Seaborn Hall, 10/17/20

(In no particular order)


15 Minutes, 2001

Too intense and violent for some, but a remarkable and prescient polemic on modern media and internet culture when it was released in 2001. Even more surprising for the unexpected turn of events that happens about half way through. Robert De Niro, Edward Burns, and Kelsey Grammar pursue two of the scariest, smartest and audacious bad guys in film up to that time.

Definitely Maybe, 2008

Definitely, maybe one of the best romantic comedies of the early 2000’s: the protagonist tells the story of his romantic life – and of his romance with her estranged mother – to his daughter. But he leaves out one critical detail. Ryan Reynolds, Isla Fischer, Elizabeth Banks, Kevin Kline, and Rachel Weisz all shine. 

Gangster Squad, 2013

Another film about Los Angeles, specifically the corruption among its police and the budding power of gangsters that could have had major influence over the development of the city. Based on true events. This one is as good as the others in our previous lists, but flies under the radar for some reason. It pits Sean Penn against Josh Brolin, Ryan Gosling and some others. Emma Stone plays a good turn as the vacillating girlfriend.

Galaxy Quest, 1999

At least one of my friends thinks this science fiction, comedic, take-off on Star Trek is stupid – but I don’t get that. Hilarious and acutely insightful, this comedy is a polemic and a morality play. I never fail to laugh no matter how many times I see it. Perceptive, funny, zany, and a lot of fun, it makes fun of and judges our superficial culture without the viewer realizing that he should even be offended in the process. Tim Allen, Sigourney Weaver, Alan Rickman, Tony Shalhoub, and Sam Rockwell.

The International, 2009

Undoubtedly one of the more erudite and involving – and under-rated – political and financial thrillers of recent memory. Clive Owens, Naomi Watts, Armin Mueller-Stahl and a great cast that twist and turn you through Europe and New York to a taut ending. In the process it uses a museum set piece for one of the most anxiety producing gun battles on film.

I Am Number Four, 2011

This film reminds me a little of The Terminator, the original sci-fi movie with Michael Biehn and Linda Hamilton that was essentially a romance – a story of how one man comes back to the present from the future to save the woman he has fallen in love with from her photograph. ‘Four’, is also under assault from other-worldly forces, aliens who devastated his home planet. Now taking up on earth, with his bodyguard, Timothy Oliphant, ‘Four’ must constantly hide his evolving super powers as he falls in love with an ‘earth’ girl, Dianna Agron, and evades both suspicious law enforcement, jealous teens, and invading aliens. Teresa Palmer in an earth-shattering major film debut.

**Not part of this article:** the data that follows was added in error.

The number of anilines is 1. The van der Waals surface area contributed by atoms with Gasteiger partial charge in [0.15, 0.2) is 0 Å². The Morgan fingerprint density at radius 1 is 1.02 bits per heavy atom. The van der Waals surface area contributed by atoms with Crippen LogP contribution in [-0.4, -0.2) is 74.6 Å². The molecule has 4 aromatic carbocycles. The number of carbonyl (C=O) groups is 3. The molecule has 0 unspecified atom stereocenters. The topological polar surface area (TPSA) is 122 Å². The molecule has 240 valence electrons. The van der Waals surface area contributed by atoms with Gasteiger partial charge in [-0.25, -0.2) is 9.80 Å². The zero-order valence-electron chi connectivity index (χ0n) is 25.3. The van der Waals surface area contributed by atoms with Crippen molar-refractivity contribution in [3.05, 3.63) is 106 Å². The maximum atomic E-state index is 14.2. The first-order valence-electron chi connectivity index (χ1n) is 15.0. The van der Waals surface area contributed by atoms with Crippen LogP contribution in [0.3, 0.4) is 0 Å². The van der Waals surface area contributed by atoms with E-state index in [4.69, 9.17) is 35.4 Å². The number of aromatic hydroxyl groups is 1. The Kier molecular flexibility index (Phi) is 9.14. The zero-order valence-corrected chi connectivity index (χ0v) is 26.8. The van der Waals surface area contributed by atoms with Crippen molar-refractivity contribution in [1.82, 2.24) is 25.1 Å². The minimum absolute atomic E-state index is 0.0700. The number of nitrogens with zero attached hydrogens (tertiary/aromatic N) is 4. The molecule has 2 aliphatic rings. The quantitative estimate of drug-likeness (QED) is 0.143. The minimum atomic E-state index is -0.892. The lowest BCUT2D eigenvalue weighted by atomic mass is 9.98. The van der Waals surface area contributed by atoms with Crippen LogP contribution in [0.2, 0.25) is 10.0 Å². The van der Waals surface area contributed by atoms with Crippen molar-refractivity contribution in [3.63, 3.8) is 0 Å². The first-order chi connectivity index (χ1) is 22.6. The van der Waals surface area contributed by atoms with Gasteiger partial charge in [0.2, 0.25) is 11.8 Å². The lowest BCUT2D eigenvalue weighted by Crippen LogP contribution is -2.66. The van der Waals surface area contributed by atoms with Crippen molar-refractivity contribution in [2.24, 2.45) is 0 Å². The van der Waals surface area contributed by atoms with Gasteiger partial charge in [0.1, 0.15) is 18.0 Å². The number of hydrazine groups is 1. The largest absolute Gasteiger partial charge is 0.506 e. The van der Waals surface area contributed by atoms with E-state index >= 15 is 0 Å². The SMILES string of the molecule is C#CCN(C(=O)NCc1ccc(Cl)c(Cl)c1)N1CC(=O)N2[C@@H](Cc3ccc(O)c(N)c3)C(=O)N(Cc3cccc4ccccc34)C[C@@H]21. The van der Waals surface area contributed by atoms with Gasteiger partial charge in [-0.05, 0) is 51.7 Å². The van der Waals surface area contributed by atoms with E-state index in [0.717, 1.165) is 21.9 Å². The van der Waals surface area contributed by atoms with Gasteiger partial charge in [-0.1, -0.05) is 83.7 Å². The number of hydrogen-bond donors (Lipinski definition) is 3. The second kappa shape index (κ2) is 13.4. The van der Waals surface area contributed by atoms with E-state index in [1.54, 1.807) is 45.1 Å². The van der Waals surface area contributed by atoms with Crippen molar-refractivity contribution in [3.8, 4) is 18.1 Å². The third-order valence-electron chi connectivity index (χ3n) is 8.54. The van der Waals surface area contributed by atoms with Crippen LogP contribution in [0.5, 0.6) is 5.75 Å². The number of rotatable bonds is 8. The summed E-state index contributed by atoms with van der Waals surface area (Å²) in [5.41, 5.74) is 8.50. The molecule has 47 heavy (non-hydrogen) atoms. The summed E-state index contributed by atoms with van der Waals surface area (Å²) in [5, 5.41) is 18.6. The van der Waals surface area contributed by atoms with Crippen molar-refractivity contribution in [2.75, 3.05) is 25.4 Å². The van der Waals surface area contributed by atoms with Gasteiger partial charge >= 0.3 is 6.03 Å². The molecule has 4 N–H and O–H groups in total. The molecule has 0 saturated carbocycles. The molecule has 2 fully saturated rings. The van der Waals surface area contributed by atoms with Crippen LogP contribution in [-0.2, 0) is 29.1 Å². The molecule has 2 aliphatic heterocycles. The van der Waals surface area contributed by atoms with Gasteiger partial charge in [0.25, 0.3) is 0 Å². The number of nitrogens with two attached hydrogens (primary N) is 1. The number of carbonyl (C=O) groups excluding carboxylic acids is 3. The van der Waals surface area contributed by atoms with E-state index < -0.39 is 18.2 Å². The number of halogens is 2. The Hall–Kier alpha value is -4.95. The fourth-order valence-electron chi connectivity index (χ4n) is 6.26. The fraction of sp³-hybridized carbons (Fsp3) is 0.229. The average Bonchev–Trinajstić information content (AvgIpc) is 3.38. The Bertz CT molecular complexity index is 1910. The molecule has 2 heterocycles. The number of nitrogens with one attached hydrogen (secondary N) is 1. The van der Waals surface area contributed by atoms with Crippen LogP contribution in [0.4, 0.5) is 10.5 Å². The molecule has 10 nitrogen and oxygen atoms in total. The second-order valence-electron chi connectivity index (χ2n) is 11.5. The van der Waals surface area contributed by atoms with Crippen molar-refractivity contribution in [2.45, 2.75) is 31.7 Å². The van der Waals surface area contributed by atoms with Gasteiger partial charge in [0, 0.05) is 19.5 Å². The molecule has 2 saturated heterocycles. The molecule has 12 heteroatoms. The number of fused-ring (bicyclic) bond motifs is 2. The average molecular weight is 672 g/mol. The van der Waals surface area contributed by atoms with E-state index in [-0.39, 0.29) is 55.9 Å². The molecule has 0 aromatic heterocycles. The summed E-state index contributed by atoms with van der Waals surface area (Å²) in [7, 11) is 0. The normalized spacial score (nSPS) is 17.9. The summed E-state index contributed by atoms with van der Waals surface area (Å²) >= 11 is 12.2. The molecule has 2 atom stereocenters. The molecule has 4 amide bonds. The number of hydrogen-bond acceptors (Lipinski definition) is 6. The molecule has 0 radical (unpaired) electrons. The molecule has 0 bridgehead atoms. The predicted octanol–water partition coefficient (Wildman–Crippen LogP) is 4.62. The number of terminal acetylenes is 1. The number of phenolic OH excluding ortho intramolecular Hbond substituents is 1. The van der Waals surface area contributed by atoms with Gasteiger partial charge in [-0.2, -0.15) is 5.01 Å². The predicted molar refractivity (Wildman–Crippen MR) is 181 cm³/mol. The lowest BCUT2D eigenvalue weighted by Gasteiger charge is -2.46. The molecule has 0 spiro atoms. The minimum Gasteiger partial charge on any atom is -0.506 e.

Shadow Of A Doubt, 1943

Perhaps in our era, the most under-rated Alfred Hitchcock film of all time, though it was not that when it was released – critics loved it. Imagine if one of your beloved relatives was not the person you thought they were, but instead a dangerous sociopath who could turn murderous if cornered – even towards someone in their own family. Great performances by the always likable Teresa Wright, and Joseph Cotten.

Live, Die, Repeat: Edge Of Tomorrow, 2014

Think Groundhog Day as a sci-Fi, futuristic military thriller. Tom Cruise, and Emily Blunt as the ‘archangel.’ One of Cruise’s best and most complete character arcs, from a coward to a hero.

Moulin Rouge, 2001

For my money, one of the best musicals ever, up there with Sound of Music and a few others. Nicole Kidman and Ewan McGregor turn in solid, surprising musical performances of Elton John’s music, woven into a bittersweet tale of love and love lost in early Paris.

Something New, 2006

This was a breakthrough romantic comedy for Simon Baker, which led to his lead role in The Mentalist. A racially mixed romance which turns prejudice and racial bias on its head with keen insights into both the white and African-American cultures.

+  One Extra

Cast A Giant Shadow, 1966

Based on a true story, a former Army Colonel from WWII, somewhat of a renegade who served under General Patton, is recruited by the Haganah, the upstart Israeli army, to train and form a disciplined and organized military from a ragtag group of Jews, refugees, and arriving immigrants from former Concentration camps in Germany. They are tasked with the ‘small challenge’ of marshaling global support for the Jewish state and holding off millions of invading Arabs and taking back Jerusalem in 1948. Stars Kirk Douglas, Yul Brynner, John Wayne, Frank Sinatra, Senta Berger, and Angie Dickinson.


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